Still befuddled why Vick's game isn't higher, could you provide any interpretation?:
    (#) lName - MM-DD-YYYY - Cmp/Att-PYds-PaTD-PaInt
    (PaYds+Ryds)-(PaTD+RTD)-(Total Turnovers)
    (1) Brady - 11-18-2007 - 31/39-373-5-0
    (2) Manning - 9-17-2006 - 26/38-400-3-0
    (3) Brees - 10-18-2009 - 23/30-369-4-0
    (7) Vick - 11-15-2010 - 20/28-333-4-0

    Vick tops the list in terms of total yards gained and all-purpose touchdowns. Although I don't think it matters, he also tops the list in Yards Per Run/Pass. None of the the QBs had any fumbles or INTs in these games.

    Seems like the only reason he wouldn't be on the top of the list would be (a) penalties associated with the performance (b) Plays close to halves (c) ?Fumbles lost by receivers after catching passes?, (d) stuff I haven't considered. Am I missing something obvious?

    Also, for EPA magnitude, could you summarize how INTs and TDs relate? Seems like an INT returned for a TD in the red zone would have larger abs(EPA) than, say a TD thrown from the inside your own 20.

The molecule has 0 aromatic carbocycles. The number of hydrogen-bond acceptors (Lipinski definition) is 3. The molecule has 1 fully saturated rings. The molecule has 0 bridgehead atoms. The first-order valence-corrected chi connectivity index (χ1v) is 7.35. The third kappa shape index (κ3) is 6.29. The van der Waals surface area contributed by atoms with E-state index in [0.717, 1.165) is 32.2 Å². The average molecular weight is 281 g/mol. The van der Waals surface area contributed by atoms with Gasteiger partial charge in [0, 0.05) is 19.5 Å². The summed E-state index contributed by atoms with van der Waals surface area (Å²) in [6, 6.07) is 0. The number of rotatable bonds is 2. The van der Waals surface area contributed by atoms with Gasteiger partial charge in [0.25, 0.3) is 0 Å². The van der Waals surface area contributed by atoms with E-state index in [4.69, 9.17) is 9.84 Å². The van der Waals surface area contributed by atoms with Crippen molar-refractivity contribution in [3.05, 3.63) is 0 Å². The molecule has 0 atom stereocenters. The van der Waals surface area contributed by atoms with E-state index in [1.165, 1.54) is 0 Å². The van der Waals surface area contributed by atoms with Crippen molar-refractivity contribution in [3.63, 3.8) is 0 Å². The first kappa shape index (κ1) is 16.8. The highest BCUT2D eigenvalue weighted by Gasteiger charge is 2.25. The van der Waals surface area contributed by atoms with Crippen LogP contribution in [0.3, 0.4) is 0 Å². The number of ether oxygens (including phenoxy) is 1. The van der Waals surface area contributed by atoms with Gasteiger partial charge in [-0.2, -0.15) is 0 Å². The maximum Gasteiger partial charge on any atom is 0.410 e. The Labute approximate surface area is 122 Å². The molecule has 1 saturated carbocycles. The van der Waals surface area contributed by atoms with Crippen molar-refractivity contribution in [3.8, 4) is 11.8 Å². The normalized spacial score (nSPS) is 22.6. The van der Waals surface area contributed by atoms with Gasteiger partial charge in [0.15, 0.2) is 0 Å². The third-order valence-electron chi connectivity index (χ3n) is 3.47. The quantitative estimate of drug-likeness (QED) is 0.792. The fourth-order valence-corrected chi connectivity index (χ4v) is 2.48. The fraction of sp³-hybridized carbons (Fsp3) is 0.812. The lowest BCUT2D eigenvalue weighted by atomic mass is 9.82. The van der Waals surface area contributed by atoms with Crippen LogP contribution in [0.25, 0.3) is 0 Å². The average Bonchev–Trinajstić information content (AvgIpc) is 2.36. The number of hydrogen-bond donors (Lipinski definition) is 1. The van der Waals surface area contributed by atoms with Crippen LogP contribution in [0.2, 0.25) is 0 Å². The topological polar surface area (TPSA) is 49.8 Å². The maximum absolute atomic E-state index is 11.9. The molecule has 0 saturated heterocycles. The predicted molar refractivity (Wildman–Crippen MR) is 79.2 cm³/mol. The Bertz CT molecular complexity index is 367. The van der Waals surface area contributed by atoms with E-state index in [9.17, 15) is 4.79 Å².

10. Brian Burke says:

    Dave-It's very rare, but possible.

    actuary-Turnovers are usually 3-6 EPA. TDs are dependent on the length of the TD. But the values of both events are dependent on field position, down, and to go dist.

    A 30-yd TD play on 1st and 10 is worth less EPA than the same 30-yard TD play on 3rd and 15. The starting EP (point potential) of a 1st down is higher.

    Say Brady hands off twice for a total net of zero yards gain. A TD pass on 3rd down is going to be worth more EPA than had he thrown a similar pass on 1st down. Fourth down plays have even higher leverage.

  11. Brian Burke says:

    By the way, in case anyone is interested, the WP Calculator also shows EP. You don't have to put in time or score. Here's an example of how the same 10-yard play can have very different EPAs:

    If you go from 1st and 10 from midfield (2.40 EP) to 1st and 10 at the opponent's 40 (2.66 EP), that's a gain of +.26 EPA.

    But if you go from 3rd and 10 from midfield (0.82 EP) to 1st and 10 at the 40, that's a gain of +1.84 EPA.

  12. JD Mathewson says:

    Thanks for the clarification.